For all of us who have studied children’s music, currently have children studying music or teaching music, we know that the challenge we all face is this: learning a musical skill takes a lot of effort and time to be successful. The proper amount of time to master the skills associated with music takes many years. Many masters of the performing arts, such as professional musicians, singers, record artists, and recording engineers, will all agree with this fact. All people of the same pedigree will also agree that at one point along the way, at least one teacher inspired them to prosper in their musical studies. This teacher, generally known and remembered by name, created the spark for musical growth that creates a lifelong love of learning. This is strong evidence to argue that intrinsic motivation is a powerful resource to help foster lifelong success.

There are many interesting tools that a music teacher can use, including various applications on a number of topics including music theory, music history, auditory training, and recording techniques. In addition, there are many programs such as YouTube, Garage Band, Ever Note, among others. Each of these tools offers a host of options for any music teacher and music student to create a fun environment to increase motivation. Students no longer have to sit at their instrument and only have books as their main resource for learning. By using the multitude of available tools, teachers have the option of creating a custom study that is tailored to the needs of many learning environments. This allows the student to enter a world of vast possibilities that were not available 15 years ago.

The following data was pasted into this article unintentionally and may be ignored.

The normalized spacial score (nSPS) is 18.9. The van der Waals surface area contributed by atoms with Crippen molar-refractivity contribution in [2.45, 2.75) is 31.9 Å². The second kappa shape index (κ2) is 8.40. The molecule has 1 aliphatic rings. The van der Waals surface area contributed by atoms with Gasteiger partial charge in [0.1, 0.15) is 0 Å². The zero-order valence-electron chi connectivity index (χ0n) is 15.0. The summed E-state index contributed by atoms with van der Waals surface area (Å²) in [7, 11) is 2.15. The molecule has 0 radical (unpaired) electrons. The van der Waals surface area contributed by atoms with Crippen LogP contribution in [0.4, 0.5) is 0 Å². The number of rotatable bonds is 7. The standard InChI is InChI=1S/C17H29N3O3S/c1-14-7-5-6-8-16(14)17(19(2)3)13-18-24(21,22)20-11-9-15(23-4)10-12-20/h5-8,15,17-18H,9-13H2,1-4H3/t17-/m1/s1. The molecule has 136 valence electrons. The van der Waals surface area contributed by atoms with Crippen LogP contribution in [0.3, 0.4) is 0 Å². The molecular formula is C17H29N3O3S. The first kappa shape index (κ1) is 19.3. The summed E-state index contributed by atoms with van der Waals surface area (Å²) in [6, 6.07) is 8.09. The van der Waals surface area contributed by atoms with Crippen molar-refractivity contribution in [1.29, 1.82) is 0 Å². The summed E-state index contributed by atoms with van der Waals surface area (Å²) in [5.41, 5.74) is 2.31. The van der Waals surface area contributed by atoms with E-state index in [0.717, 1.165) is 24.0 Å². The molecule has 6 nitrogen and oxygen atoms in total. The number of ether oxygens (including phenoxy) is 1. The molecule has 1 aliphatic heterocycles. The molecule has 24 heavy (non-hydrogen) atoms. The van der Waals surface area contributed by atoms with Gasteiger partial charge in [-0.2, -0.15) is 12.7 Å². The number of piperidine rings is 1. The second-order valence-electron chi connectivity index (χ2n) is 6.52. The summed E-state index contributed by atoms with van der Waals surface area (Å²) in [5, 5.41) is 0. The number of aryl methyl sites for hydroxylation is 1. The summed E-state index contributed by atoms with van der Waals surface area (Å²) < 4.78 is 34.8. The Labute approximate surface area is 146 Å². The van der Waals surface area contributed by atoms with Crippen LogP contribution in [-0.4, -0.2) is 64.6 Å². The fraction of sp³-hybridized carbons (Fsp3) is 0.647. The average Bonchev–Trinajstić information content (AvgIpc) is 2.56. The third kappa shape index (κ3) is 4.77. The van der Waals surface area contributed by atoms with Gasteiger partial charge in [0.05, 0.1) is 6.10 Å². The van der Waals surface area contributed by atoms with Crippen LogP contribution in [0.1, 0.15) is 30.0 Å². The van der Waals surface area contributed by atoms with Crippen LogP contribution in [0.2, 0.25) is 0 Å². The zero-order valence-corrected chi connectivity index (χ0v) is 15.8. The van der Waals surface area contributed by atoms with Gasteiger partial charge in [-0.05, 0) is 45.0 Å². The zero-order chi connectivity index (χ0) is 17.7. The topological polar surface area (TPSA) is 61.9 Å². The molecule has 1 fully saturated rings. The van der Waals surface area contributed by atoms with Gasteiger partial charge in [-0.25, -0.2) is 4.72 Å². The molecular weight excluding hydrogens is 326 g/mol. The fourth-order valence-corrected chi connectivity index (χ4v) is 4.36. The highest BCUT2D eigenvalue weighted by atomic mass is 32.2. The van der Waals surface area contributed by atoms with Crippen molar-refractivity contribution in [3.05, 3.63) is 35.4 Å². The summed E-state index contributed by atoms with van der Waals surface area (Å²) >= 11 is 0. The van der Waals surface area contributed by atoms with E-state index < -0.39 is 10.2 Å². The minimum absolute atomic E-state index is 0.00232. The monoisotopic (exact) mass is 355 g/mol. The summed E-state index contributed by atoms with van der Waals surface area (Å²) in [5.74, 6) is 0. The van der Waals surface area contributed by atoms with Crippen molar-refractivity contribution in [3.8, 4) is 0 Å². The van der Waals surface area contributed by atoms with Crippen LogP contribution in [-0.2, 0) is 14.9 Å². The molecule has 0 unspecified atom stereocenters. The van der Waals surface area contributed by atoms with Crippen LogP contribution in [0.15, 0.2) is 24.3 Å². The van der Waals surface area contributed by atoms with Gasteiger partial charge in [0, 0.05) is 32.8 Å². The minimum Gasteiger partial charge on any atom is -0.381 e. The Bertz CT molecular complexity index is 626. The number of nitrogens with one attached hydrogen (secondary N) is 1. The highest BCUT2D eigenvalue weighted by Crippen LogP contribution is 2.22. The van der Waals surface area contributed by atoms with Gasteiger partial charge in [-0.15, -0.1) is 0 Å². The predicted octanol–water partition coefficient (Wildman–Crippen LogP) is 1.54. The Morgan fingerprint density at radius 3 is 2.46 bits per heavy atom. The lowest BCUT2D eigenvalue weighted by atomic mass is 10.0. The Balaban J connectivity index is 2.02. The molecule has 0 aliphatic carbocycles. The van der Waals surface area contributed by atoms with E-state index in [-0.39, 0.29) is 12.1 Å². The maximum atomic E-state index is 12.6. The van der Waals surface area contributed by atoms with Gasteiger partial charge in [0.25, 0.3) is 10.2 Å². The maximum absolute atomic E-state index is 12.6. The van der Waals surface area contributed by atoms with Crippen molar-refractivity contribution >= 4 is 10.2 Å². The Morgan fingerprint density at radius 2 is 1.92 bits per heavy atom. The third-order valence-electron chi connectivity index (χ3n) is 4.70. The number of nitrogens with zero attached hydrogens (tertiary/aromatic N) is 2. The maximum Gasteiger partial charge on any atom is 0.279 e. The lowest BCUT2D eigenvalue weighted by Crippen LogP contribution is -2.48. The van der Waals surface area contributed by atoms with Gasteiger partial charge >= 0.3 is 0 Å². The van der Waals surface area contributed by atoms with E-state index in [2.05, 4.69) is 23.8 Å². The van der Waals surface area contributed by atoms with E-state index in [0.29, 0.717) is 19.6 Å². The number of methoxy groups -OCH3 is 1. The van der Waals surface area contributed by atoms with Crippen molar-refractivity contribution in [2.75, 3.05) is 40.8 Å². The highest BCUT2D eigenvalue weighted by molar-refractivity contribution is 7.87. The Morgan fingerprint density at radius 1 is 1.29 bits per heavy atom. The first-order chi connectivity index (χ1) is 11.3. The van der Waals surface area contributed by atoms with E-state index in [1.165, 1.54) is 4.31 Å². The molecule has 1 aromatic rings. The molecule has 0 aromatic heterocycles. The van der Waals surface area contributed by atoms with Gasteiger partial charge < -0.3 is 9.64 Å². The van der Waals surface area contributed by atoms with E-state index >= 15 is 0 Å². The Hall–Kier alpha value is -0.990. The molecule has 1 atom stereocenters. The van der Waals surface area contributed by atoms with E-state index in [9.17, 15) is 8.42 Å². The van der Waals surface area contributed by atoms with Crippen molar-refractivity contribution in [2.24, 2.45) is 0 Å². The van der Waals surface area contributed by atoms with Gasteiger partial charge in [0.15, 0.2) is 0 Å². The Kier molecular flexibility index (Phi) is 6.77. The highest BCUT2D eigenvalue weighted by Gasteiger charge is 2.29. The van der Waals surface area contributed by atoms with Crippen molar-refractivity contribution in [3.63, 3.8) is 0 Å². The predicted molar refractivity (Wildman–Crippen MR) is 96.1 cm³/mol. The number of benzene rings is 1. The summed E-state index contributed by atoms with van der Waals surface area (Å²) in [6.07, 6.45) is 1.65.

The trick for every teacher is to be willing to embrace this new generation of technological advancements while fostering intrinsic motivation in an extrinsically motivated environment. In conclusion, there are many tools available to all music teachers, parents and students in this new generation of technology within the 21st century. It is important to note that these tools, as mentioned, will help encourage everyone to have fun while enjoying their music studies; however, these tools are not just secrets to success. The teacher must know how to motivate students to “keep going” through the successes and challenges that naturally present themselves to all music students. The combination of extrinsic and intrinsic motivational triggers will help create the next generation of musicians, music enthusiasts, and music appreciators. This is the primary goal that will help keep music alive and thriving for the next generation and beyond.

Leave a comment

Your email address will not be published. Required fields are marked *